That explained her accent and slightly odd, formal phrasing. I've never visited Estonia so I couldn't say whether it the flat Norfolk coast would remind her of it, but I suppose the Baltic can be just as depressing as the North Sea in winter. "Look," I said, "I know it's terribly forward of me, but would it be possible to see your studio? I am fascinated by sculpture; not just the finished article but also the process." She looked at me shrewdly and considered for a moment. "Very well. It is not inconvenient today. I live down there." She waved a hand at a low building set back from the beach about a half a mile away. " Shall we say at Two O'clock?" "Thank you, that is really very kind of you. Two O'clock it is." We chatted a little longer about the dogs, who were now getting bored with standing around, and went our separate ways.
I spent the rest of the morning doing some 'reading in' for a new case I'd been instructed on. It was fairly routine stuff on Capital Gains Tax and should be what Bernie, my clerk, describes a 'nice little quickie, Mr Booth. ' The dogs were flaked out on the hall carpet so after a quick sandwich and yet another cup of coffee, I set out for Angela Sable's studio. The wind had picked up during the morning, turning icy, and the mist had lifted, at least for the moment. I strode along the coast path. The grey sea was flecked with dirty white spume and the light was already fading although it was early afternoon. I didn't need to have seen a weather forecast to know that we were in for a bit of a blow.
The studio turned out to be a little row of old fishermen's cottages that had been knocked into one. I supposed in the old days, whole families would have lived in two or three cramped rooms. Angela must have seen me coming for she met me at the door. "Very punctual," she said, "Please come in." Inside the hall, the extent of the alterations was apparent. To my left was a large room that served as her main studio. The ceiling had been taken out and large skylights set into the roof. It was a jumble of tool racks and trestle tables. Something I took to be a small electric furnace stood at one end with a high tech ventilation arrangement that looked like a space-age cooker hood. Through the open door on my right, I could see a small parlour with a couple of old but comfortable-looking armchairs and a very modern hi-fi system. There were a couple of other doors off the hall, which I took to be the rest of the accommodation.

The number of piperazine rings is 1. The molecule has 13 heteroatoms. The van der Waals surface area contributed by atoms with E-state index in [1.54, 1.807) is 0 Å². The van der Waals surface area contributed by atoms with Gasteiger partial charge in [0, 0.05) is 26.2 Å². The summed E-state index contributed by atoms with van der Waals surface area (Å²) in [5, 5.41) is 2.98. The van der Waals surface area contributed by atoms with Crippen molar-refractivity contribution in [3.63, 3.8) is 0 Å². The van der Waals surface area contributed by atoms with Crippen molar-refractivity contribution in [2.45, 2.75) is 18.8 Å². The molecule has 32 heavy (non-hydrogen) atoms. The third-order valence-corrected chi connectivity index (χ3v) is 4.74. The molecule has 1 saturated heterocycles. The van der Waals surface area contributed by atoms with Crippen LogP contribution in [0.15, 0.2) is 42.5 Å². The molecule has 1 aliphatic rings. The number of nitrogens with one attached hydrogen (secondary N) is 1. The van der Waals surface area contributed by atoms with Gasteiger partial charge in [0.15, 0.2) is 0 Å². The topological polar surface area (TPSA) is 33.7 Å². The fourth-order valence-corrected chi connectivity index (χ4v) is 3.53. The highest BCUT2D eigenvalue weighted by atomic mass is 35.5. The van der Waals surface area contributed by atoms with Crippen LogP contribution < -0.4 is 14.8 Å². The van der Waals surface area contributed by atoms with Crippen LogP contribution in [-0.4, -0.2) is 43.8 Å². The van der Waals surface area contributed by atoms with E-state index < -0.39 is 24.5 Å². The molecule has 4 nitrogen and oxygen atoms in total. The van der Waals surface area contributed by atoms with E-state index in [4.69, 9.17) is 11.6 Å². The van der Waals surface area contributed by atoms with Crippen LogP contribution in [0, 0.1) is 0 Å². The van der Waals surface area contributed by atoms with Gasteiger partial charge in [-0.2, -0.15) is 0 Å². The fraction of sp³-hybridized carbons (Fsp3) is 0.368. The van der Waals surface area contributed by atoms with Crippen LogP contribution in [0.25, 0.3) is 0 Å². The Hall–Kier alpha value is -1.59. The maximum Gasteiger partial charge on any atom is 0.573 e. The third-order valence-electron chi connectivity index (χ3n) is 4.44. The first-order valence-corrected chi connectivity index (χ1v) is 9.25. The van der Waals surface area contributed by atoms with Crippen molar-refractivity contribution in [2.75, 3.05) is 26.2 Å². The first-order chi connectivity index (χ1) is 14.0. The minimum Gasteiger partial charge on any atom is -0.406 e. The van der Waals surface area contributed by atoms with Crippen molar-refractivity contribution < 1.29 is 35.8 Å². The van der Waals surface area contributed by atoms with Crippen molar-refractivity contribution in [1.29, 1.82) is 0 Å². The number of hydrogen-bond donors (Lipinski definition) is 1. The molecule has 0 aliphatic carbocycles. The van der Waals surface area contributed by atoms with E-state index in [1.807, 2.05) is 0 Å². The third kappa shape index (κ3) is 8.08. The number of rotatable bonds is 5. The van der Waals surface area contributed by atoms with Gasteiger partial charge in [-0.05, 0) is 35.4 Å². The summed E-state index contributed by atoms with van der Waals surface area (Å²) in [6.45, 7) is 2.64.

She led me into the parlour. "Which of my poor pieces do you own?" she said, folding herself into one of the chairs and indicating for me to take the other. "Oh, 'Ivan#42', 'The Greek Woman' and 'Self Portrait'. And they are not 'poor pieces', they're masterpieces." She laughed. "You flatter me, Mr Booth." I shook my head. "Not at all," I said, "and please, call me Martin." "Very well, it shall be Martin, then and Angela, too, I think?" I smiled and nodded. Without the heavy layers of clothing I could see she was quite slightly built. Her dark brown hair was cut severely, framing her face. There were a couple of streaks of grey at her temples. Her complexion was pale but not unhealthy-looking. Despite the grey in her hair, her face was unlined. I guessed her age to be around thirty-two or three but I'm really hopeless at that. She could have been five years either side. The most striking thing was her piercing blue eyes. I want to say they were cornflower blue but that isn't quite right. They were harder than that, more steely. Her gaze seemed to reach inside me and search out all my secrets. She held eye contact all the time; it was quite disconcerting at first. I could see some men might see it as a challenge. I don't have that kind of ego.
We talked easily for a while. More accurately, she asked questions and I answered them. I may not be a trial lawyer but I'm still enough of a barrister to recognise cross-examination. I had the vague impression that she was testing me for some purpose of her own. After a while, she seemed satisfied and said, "Good! Come now and we will look at the studio."
We moved through into the larger room I had glimpsed when I arrived. It soon became apparent that it was a lot more orderly than my first impression had suggested. She explained the process she used for casting bronze.
"It depends on the size of the piece. Sometimes I use 'lost wax' and sometimes I cast in sand. The ancients used both methods, you know."